• Ongoing dialogic feedback, with perhaps a reflective plan of action (say a few bullet points) from students, could be more useful overall in facilitating student engagement with feedback.


A podcast episode with related methodologies by Sascha Stollhans was put out by Dustin Hosseini.

Reflections by a hermit on collaborative writing

I am fairly asocial. Not antisocial, but I tended, even before the current pandemic, not to go out very much. I geek out about SLA and teaching alone for the most part, but I do have chats with colleagues at work from time to time, and on Twitter.

I decided to work on a duoethnography with my colleague and former housemate Jon Steven last year as a way to try something a bit different to all of the quantitative work that I was reading about and basically immersing myself in as part of my MRes. I also noticed that part of the Vitae criteria that researchers are supposed to work toward (and as somebody looking toward getting a doctorate in the future, this is me), and Jon wanted to work on more publications. This seemed like a really good opportunity.

It really was, but it was also tough. Jon and I both worked as full-time part-time/freelance teachers, me in universities and at an orthodontic clinic teaching ESP, him at high schools, companies and an international supplementary school. I changed jobs in the middle of our big bulk of writing it, so finding time to write was difficult. We are both parents, so after work and being present with our families, finding time to check citations and page numbers was dependent upon how tired we were and how long we could procrastinate them.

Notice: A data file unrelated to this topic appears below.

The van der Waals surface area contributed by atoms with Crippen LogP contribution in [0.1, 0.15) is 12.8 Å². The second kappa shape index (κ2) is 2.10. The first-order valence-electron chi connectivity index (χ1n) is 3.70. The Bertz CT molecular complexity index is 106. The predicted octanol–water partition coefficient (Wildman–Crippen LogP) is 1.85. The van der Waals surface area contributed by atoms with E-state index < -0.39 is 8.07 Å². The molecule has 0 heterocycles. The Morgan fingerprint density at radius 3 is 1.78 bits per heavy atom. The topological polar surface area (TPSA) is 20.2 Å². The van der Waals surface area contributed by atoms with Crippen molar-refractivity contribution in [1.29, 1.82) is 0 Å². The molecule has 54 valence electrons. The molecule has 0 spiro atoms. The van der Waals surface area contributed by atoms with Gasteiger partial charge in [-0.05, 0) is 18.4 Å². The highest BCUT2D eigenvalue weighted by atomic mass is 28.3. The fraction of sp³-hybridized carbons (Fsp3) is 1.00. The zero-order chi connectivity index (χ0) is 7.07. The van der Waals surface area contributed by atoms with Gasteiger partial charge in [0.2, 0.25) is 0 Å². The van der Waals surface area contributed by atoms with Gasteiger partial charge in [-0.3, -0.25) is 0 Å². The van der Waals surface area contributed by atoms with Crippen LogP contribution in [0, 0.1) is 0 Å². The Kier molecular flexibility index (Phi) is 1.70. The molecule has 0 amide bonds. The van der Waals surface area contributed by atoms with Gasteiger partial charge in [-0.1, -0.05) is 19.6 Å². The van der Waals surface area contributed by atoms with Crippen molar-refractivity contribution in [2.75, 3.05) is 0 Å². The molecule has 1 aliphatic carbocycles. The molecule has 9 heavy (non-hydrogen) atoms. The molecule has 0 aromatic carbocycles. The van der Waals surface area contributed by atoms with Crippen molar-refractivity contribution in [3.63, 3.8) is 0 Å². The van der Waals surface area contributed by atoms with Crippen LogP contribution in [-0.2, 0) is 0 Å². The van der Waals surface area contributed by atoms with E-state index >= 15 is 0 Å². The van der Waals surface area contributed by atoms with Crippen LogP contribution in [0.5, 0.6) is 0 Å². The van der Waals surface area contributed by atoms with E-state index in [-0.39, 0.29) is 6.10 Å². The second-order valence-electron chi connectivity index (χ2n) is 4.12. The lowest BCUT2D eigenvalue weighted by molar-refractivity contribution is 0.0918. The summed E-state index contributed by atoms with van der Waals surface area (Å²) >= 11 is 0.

A key quote from Jon: “Are we still doing that? I thought it had been abandoned!”

Oh yes, it took me best part of nine months to get down to checking two citations and making changes to a paragraph I highlighted “Drastically rewrite or cut”. When I was ‘in the zone’ it felt frustrating that Jon wasn’t, though I am also sure the same is true of how Jon felt when I should have been redrafting, filling out or pruning text.

In the end, though, we ended up with a duoethnography that is, according to our review, “rooted in the literature” and that we are both proud of, despite it being quite tiring to write at times. Despite being a bit of a challenge, it was quite fun to share our opinions and beliefs and explore them further in writing, boiling them down and distilling them, then egging each other on to explain ourselves further.

As with autoethnography being a bit ‘mesearch’, duoethnography can be a bit ‘wesearch’; it’s pretty much the whole point. It could have got fairly navel-gazing if it was only about us, but I think we did a decent job within our word count of situating us within a context and talking about how others might have similar feelings, anxieties and experiences as us. That, to me, is the value of autoethnographic research methods to the literature. While I am quite keen on quantitative studies, having qualitative studies to explain the human, emotional side of what happens to us in language teaching is also important, and also appears to be becoming a bigger part of my projects outside my MRes.

Given the right opportunity and circumstances, I would definitely write a duoethnography again. It was immensely rewarding to write it, and once I got myself sat down and prepared, even fun to revise it. I just wouldn’t ever consider writing one when in the midst of learning the ropes in a new job.